Tuesday, 19 August 2003

Album Review: Where Shall You Take Me?

Where his recent excursion with his Gathered In Song collective, I Break Chairs was a slight blemish on Jurado’s immaculate track record, Where Shall You Take Me? has the Seattle songwriter back to his miserable best. I Break Chairs will have concerned fans that Jurado had finally cheered up, and had dropped his acoustic guitar for a more electric sound. Thankfully Where Shall You Take Me sees Jurado as depressed as ever.

The opening lines of album should mislead no one, “First came the scream / and blood on the floor.” Amateur Night is a sullen acoustic opener that becomes so much more when it reaches its dizzying keyboard finale. Elsewhere Intoxicated Hands, with its eerie guitar creates an odd tale of love gone horribly wrong. Perhaps most terrifying of all though is Abilene, a story of a 19-year-old girl whisked away by a “man without money”. Whether she is being taken against her will or not is never made clear, which makes the track all the more menacing. In fact, this lyrical ambiguity is something Jurado makes a habit of.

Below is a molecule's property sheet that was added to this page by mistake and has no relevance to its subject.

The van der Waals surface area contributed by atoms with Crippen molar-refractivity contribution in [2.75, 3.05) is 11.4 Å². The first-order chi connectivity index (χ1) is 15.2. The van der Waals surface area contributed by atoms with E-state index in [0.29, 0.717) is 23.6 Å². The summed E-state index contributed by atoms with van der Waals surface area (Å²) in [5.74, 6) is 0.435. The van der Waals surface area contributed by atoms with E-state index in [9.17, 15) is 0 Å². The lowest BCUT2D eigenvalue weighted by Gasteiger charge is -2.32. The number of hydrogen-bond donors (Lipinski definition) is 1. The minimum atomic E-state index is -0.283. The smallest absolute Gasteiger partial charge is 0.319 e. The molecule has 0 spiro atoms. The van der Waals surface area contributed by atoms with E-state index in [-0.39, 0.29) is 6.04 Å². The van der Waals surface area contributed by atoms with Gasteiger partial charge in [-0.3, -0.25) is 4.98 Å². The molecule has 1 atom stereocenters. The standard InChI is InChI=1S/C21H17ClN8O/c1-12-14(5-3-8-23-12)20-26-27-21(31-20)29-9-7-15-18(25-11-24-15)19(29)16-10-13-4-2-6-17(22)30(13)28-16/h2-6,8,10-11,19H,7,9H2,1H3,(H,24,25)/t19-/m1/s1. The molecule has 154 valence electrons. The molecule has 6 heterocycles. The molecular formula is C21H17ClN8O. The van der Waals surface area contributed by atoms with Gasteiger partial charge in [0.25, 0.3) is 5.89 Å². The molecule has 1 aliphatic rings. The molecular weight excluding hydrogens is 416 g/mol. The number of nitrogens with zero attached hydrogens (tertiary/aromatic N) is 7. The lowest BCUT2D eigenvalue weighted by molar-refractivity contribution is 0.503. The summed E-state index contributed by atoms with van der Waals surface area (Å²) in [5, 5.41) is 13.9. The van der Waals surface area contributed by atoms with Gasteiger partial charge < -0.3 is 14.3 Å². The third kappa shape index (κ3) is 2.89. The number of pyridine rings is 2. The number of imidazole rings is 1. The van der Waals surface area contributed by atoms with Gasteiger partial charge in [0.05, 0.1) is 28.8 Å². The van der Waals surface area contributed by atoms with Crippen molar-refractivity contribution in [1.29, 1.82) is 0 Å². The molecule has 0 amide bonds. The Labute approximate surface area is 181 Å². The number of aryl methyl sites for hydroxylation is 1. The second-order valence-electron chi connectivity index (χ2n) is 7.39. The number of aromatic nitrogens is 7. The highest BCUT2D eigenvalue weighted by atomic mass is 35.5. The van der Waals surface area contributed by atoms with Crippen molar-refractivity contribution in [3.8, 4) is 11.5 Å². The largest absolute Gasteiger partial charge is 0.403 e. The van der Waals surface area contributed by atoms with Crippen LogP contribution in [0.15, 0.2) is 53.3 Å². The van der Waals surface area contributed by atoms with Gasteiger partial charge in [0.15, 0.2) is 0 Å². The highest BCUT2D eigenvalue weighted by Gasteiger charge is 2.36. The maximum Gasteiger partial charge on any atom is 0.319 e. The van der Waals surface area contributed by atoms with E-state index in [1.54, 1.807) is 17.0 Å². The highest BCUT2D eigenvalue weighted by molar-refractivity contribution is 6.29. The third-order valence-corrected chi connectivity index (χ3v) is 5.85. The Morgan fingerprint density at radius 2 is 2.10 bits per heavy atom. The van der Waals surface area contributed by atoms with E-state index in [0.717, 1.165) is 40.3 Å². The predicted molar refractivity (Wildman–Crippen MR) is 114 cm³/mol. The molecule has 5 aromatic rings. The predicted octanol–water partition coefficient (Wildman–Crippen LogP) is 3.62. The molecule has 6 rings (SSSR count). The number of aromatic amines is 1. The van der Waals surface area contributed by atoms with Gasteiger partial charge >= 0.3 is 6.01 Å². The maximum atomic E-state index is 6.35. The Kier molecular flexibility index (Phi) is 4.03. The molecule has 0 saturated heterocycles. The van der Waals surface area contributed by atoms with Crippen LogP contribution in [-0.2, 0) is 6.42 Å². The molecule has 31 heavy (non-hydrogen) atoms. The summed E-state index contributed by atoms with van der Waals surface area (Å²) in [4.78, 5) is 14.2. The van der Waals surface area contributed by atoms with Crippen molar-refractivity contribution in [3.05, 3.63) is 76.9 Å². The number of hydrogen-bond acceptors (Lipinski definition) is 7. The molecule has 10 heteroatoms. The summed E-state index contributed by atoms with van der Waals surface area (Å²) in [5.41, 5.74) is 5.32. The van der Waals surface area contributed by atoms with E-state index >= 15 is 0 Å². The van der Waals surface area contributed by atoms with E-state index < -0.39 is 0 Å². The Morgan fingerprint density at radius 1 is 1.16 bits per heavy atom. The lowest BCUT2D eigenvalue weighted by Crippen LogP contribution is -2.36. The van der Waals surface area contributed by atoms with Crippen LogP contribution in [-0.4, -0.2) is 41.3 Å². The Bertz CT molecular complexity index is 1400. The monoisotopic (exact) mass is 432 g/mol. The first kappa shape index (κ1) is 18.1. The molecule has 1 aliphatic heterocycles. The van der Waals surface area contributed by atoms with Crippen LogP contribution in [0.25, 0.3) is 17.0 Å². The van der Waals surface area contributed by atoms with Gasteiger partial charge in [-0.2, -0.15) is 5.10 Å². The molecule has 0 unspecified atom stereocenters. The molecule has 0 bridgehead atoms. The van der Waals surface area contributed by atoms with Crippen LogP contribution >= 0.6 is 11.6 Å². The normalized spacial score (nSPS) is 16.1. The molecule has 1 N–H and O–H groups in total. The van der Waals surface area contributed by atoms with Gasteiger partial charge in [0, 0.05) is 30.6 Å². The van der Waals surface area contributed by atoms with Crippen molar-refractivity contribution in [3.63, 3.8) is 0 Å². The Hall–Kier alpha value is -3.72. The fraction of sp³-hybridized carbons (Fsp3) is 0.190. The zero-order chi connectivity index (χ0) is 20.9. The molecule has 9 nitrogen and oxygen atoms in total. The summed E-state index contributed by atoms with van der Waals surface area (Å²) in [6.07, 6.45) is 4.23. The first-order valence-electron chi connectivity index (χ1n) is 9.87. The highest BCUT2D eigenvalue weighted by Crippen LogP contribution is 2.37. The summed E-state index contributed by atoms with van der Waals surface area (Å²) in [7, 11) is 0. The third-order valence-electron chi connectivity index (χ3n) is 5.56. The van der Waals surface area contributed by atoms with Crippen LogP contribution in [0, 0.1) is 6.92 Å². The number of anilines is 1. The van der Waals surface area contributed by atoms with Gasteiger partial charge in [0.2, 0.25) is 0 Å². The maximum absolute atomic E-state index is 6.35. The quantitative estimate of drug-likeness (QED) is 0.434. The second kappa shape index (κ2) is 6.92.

While Jurado’s voice carries the tenderness and fragility of Jeff Buckley or even Thom Yorke, the inclusion of Rosie Thomas on a few tracks is inspired. Thomas’ input is most notable on Window, an Appalachian hymn so pure it could have been recorded a century ago. Her glowing vocals also brighten Jurado’s tale of life on the American road on Omaha.

Only Texas To Ohio recalls the slightly heavier work of I Break Chairs, but unlike some of the bland material on I Break Chairs, this track is mangled with some muffled vocals that recall Dirty-era Sonic Youth and a swirling keyboard sample. By the time the album closes with Bad Dreams though, Jurado has returned us to unremitting despair. The sparse piano and strained violin take lyrics like, “And I have bad dreams / done so many bad things / so come save me from this fire” and stretch them further into darkness.

On Where Shall You Take Me? Jurado proves that he is truly in a world of his own.
But a world this dark, few brave souls will want to join him.

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